Tutankhamun's DNA Reveals True Cause Of Death
The most famous mummy in history, Tutankhamun, has had his artifacts exhumed and studied since 1922. For the last two years, in an effort to reveal why the Egyptian 'boy king' died young, teams of scientists from Egypt, Germany, and Italy, have studied Tut's DNA and come up with some interesting conclusions.
Ten royal members of King Tut's family, mummified during the the late 18th century BC, have also been exhumed to study lineage, as well as possible diseases to which the royal family succumbed, and whether they were inherited or opportunistic. Using genetic fingerprinting, the scientists confirmed the identity of Tut's grandmother and father, but not the specific relationships of the other eight members.
Tutankhamun, who died at the age of 19, was a frail boy, was thought to have inherited Marfan syndrome, a connective tissue disorder whose sufferers often had voluptuous, feminine appearances. But the genetic evidence, made possible by the study of so many members of the royal family, makes it very unlikely that any one of Tut's family had Marfan syndrome, according the Egypt's chief archaeologist, Dr. Zahi Hawass.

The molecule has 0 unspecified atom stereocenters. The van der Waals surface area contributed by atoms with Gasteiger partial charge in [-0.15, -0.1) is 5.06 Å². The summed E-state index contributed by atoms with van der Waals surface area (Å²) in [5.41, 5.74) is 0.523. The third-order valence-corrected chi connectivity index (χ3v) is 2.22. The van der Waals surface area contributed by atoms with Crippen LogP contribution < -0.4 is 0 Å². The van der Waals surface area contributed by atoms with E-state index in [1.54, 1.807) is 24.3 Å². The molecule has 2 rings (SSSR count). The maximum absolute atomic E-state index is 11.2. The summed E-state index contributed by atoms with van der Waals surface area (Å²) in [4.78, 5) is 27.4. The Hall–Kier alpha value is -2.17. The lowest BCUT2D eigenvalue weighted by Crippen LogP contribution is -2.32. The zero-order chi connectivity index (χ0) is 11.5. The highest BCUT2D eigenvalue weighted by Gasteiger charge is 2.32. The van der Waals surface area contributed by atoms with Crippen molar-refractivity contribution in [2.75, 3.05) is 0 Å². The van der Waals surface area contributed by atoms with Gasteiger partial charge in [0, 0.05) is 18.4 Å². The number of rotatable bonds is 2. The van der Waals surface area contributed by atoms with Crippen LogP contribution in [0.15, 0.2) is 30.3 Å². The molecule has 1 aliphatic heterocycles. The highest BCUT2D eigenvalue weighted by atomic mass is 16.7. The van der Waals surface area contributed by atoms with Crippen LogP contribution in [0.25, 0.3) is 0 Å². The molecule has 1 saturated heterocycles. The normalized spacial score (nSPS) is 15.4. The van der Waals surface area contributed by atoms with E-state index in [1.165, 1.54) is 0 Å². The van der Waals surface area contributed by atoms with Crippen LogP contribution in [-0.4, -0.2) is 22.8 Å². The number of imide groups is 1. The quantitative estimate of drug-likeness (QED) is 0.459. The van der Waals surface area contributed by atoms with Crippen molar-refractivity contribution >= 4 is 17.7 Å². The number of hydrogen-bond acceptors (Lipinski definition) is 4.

The king probably did inherit Kohler disease II, however, a rare bone disorder affecting the foot. Additionally, he had a club foot and curvature of the spine. These disorders would affect the King's mobility, which explains, say the researchers, why there were sticks and staves in Tut's tomb; he must have used them as canes.
Like an episode of CSI, the scientists then proceeded to investigate cause of death. They learned that just before his death, King Tut fractured his leg, possibly in a fall from his carriage, and the fracture did not heal properly. This would leave the King in a weakened condition.
It was malaria that actually killed the King; the researchers actually found evidence of the disease in Tut's blood - evidence that is the oldest mummified proof of malaria in ancient populations found yet.
Ancestry and Pathology in King Tutankhamun's Family is published in the February 17, 2010 issue Journal of the American Medical Association (2010;303(7):638-647).